“Now, looking back I think the invention of Benjamin Black was John Banville’s ploy to find his way out of what was suspiciously like a rut. I took the pseudonym to indicate that the venture was not an elaborate, post-modernist, literary joke. It is straightforward. I simply discovered I had this facility for cheap fiction.”

“Yes, in a curious way, it’s something I can’t explain, I feel more estranged from the work of John Banville than from the novels of Benjamin Black. I’ve a certain pride in the Benjamin Black books. Those by Banville I hate and loathe and they embarrass me. They stand there, like a set of awful, unforgiven sins.”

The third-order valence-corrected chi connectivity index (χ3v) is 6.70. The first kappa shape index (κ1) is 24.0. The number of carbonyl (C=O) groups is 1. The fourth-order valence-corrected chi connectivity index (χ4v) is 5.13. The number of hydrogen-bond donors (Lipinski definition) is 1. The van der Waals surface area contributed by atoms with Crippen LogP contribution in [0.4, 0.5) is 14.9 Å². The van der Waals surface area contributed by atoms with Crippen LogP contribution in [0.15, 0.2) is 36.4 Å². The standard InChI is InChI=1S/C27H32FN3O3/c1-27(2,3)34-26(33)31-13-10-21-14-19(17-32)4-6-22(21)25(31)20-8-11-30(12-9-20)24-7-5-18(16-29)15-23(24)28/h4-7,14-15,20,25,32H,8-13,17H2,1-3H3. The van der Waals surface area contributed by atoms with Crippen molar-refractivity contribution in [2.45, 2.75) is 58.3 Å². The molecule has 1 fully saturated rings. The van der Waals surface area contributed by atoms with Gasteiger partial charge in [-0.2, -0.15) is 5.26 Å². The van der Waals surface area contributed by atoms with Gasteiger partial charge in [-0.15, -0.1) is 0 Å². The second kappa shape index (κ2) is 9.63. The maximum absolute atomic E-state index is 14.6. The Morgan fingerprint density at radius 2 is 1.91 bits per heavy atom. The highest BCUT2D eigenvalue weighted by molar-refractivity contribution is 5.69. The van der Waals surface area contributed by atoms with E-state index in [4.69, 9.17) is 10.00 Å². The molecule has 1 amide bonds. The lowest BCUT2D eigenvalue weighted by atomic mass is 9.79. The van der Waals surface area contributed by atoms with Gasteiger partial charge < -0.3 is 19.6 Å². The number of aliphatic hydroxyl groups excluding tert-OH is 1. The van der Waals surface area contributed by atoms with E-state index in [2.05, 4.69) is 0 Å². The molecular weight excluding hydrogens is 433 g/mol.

So who sells better? “I couldn't tell you,” he says. “I don’t ask. It’s like asking your bank manager about your bank balance. It’s always a shock — or a disappointment.” Then he relents: “Black, in paperback I’d reckon, outsells Banville. But then, THE SEA — because of the Booker win — sold superbly. My great ambition,” he adds, “is for Black to win the Booker and later on to pick up the Nobel.”
Said with tongue, no doubt, very firmly wedged in cheek. The vid below is taken from the end of the excellent documentary screened on RTE recently, Being John Banville, which was directed by Charlie McCarthy for Ice Box Films, in which Benny may or may not have inadvertently hit the why-writers-write nail squarely on the head …

Reed All About It